A lot of that does not convey out of books. A lot of the books will leave you with a false sense of security, especially on the soft side. You can learn from a book how to do a business strategy or Profit and Loss statement, but it is hard to learn how to get people do to the things they need to do and how to really evaluate if things are getting done in the right way in the larger organizational context.
What I’ve found in my experience it that the most difficult things is to get the right questions. If you know what things you don’t understand you’re in a much better position to navigate the holes and acquire the knowledge you need.
Very early in my career, it was suggested to me that I get a compilation of Harvard Business Review articles on management. I remember reading through them in my latter twenties and got a lot of value out of them; not that it taught me how to be a general manager, but it taught me a lot about some of the things that are involved in general management and gave me a framework of questions to ask. It didn’t give me the experience I needed to be able do a lot of this stuff, but it gave me a much better appreciation.
So for example, I read one article about a day in the life of a CEO. It described a continuous sequence of two-minute transactions dealing with all the different dimensions of the enterprise anywhere from the strategic to basic execution. So that was eye-opening. It gave me a much different way of thinking about what an executive position was like.
Peter Drucker was another source and was an important author for me that gave me common sense advice about leadership. On the strategic side, Porter’s book on Competitive Analysis had a lot of influence of me, and to some extent Tom Peters‘ work was influential as well.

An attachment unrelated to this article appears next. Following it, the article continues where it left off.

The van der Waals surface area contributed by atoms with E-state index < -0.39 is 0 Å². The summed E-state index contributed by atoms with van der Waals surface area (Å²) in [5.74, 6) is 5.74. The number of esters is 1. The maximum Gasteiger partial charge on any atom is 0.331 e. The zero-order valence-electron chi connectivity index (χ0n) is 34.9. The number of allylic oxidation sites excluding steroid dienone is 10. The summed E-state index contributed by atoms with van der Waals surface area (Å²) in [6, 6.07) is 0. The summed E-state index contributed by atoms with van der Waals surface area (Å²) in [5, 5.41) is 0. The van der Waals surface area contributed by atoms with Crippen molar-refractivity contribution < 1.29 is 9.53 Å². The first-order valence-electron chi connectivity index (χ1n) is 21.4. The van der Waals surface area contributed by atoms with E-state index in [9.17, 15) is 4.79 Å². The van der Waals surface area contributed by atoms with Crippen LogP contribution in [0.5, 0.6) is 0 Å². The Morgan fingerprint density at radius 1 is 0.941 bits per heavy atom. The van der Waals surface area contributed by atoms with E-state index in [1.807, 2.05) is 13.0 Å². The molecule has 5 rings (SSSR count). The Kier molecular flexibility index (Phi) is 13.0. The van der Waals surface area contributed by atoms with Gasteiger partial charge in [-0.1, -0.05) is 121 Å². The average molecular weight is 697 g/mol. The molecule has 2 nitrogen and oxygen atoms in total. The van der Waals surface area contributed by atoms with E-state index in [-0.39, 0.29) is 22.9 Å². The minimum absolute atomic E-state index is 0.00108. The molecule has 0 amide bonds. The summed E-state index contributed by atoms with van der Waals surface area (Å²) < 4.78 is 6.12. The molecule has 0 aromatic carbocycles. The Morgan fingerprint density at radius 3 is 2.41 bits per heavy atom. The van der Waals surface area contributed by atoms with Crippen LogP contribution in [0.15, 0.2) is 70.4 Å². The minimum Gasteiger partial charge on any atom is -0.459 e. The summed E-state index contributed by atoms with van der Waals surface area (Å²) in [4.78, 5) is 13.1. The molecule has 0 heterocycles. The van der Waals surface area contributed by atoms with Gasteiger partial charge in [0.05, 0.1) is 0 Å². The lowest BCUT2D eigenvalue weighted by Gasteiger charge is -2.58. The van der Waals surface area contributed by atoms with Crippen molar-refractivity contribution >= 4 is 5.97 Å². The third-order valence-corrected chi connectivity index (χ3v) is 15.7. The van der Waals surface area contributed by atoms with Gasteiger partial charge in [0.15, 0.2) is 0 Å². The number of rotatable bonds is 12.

Also, early in my management career, Machiavelli and Management was a book that talked about how to get things done in management. It got to the soft side of management and told effectively how to manipulate people, events, and circumstances in an organization to get things your way. A lot of it had to do was how to play the politics. You have to know where the power centers are, and you need to know how things really get done as opposed to how things should be done. If you get stuck in how it ought to be done you’re going to find yourself on the losing end of most decisions. Because it generally doesn’t get done the way it ought to, it gets done the way it does – often based on individual self-interest, and by making deals and brokering decisions, similar to politics.
Typically, a department manager is going to focus on getting results. If you want to get something out of that manager for your own department you better find an area of congruency in your goals. If you don’t, it may make all the right sense for your company, but to get a department manager to think about the company first, it’s pretty unusual.
Yeah. You really have to put yourself in the shoes of the other guy. Very often, financial incentives sharpen the edges; people may have bonuses that are dependent on meeting certain divisional or group goals that are a small subset of the company goals. It may be that what you want that division or group to do for you is much more important that what they’re going for, but you may need to get their goals changed or work within their framework in order to be effective.
Well, we formed the company by collecting a group of stakeholders who were motivated to see the company succeed, but also, frankly, to see it have an exit strategy. We distributed shares to all employees, and a significant number of options for senior managers. And we had professional investors that had an expectation that within five to ten years they’d see significant return on their investment. All of that speaks to the need to develop an exit strategy where the private shares we have become liquid, where they are easily sold to someone else.
There are two ways to do that. One is to sell the company lock, stock, and barrel to a strategic acquirer much as Stratus had been sold to Ascend Communications in 1998. The other is to take the company public. You cannot control a strategic acquisition, it either happens or it doesn’t.